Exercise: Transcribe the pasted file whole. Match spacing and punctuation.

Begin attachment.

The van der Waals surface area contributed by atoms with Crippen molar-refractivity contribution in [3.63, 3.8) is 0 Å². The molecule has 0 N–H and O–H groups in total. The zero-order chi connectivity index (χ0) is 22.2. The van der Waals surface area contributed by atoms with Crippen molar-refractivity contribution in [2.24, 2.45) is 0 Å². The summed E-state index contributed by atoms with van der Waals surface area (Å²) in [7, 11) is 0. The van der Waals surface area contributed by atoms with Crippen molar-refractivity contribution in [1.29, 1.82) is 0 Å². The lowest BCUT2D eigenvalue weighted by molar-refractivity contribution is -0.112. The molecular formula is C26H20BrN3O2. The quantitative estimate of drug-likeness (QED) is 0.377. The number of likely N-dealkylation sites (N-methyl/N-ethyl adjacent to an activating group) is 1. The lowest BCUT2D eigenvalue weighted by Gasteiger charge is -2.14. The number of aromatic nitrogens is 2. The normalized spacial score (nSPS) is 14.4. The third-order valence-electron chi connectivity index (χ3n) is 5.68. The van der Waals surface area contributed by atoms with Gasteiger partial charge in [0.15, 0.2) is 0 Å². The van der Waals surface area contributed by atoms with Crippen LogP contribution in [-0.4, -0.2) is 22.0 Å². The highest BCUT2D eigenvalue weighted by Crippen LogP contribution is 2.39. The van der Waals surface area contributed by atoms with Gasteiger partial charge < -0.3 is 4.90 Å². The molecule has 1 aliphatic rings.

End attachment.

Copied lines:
The van der Waals surface area contributed by atoms with Crippen molar-refractivity contribution in [3.63, 3.8) is 0 Å². The molecule has 0 N–H and O–H groups in total. The zero-order chi connectivity index (χ0) is 22.2. The van der Waals surface area contributed by atoms with Crippen molar-refractivity contribution in [2.24, 2.45) is 0 Å². The summed E-state index contributed by atoms with van der Waals surface area (Å²) in [7, 11) is 0. The van der Waals surface area contributed by atoms with Crippen molar-refractivity contribution in [1.29, 1.82) is 0 Å². The lowest BCUT2D eigenvalue weighted by molar-refractivity contribution is -0.112. The molecular formula is C26H20BrN3O2. The quantitative estimate of drug-likeness (QED) is 0.377. The number of likely N-dealkylation sites (N-methyl/N-ethyl adjacent to an activating group) is 1. The lowest BCUT2D eigenvalue weighted by Gasteiger charge is -2.14. The number of aromatic nitrogens is 2. The normalized spacial score (nSPS) is 14.4. The third-order valence-electron chi connectivity index (χ3n) is 5.68. The van der Waals surface area contributed by atoms with Gasteiger partial charge in [0.15, 0.2) is 0 Å². The van der Waals surface area contributed by atoms with Crippen LogP contribution in [-0.4, -0.2) is 22.0 Å². The highest BCUT2D eigenvalue weighted by Crippen LogP contribution is 2.39. The van der Waals surface area contributed by atoms with Gasteiger partial charge < -0.3 is 4.90 Å². The molecule has 1 aliphatic rings.